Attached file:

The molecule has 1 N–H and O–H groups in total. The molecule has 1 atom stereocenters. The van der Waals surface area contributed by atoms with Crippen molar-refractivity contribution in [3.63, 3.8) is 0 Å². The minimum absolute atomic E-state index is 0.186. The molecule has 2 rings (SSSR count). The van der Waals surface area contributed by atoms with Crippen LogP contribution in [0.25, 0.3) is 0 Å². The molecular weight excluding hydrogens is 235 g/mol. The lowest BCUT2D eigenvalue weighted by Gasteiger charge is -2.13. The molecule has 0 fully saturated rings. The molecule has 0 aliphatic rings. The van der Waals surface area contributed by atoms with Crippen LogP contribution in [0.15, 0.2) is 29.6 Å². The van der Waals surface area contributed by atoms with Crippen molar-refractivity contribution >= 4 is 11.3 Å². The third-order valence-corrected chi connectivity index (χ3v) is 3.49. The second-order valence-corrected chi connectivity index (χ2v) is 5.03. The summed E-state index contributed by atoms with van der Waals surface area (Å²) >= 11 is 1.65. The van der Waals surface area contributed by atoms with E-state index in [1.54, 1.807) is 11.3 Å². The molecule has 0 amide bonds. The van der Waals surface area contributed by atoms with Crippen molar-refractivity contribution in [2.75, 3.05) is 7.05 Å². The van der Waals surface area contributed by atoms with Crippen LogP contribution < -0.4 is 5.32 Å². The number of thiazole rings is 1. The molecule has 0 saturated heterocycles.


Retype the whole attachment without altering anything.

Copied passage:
The molecule has 1 N–H and O–H groups in total. The molecule has 1 atom stereocenters. The van der Waals surface area contributed by atoms with Crippen molar-refractivity contribution in [3.63, 3.8) is 0 Å². The minimum absolute atomic E-state index is 0.186. The molecule has 2 rings (SSSR count). The van der Waals surface area contributed by atoms with Crippen LogP contribution in [0.25, 0.3) is 0 Å². The molecular weight excluding hydrogens is 235 g/mol. The lowest BCUT2D eigenvalue weighted by Gasteiger charge is -2.13. The molecule has 0 fully saturated rings. The molecule has 0 aliphatic rings. The van der Waals surface area contributed by atoms with Crippen LogP contribution in [0.15, 0.2) is 29.6 Å². The van der Waals surface area contributed by atoms with Crippen molar-refractivity contribution >= 4 is 11.3 Å². The third-order valence-corrected chi connectivity index (χ3v) is 3.49. The second-order valence-corrected chi connectivity index (χ2v) is 5.03. The summed E-state index contributed by atoms with van der Waals surface area (Å²) >= 11 is 1.65. The van der Waals surface area contributed by atoms with E-state index in [1.54, 1.807) is 11.3 Å². The molecule has 0 amide bonds. The van der Waals surface area contributed by atoms with Crippen molar-refractivity contribution in [2.75, 3.05) is 7.05 Å². The van der Waals surface area contributed by atoms with Crippen LogP contribution < -0.4 is 5.32 Å². The number of thiazole rings is 1. The molecule has 0 saturated heterocycles.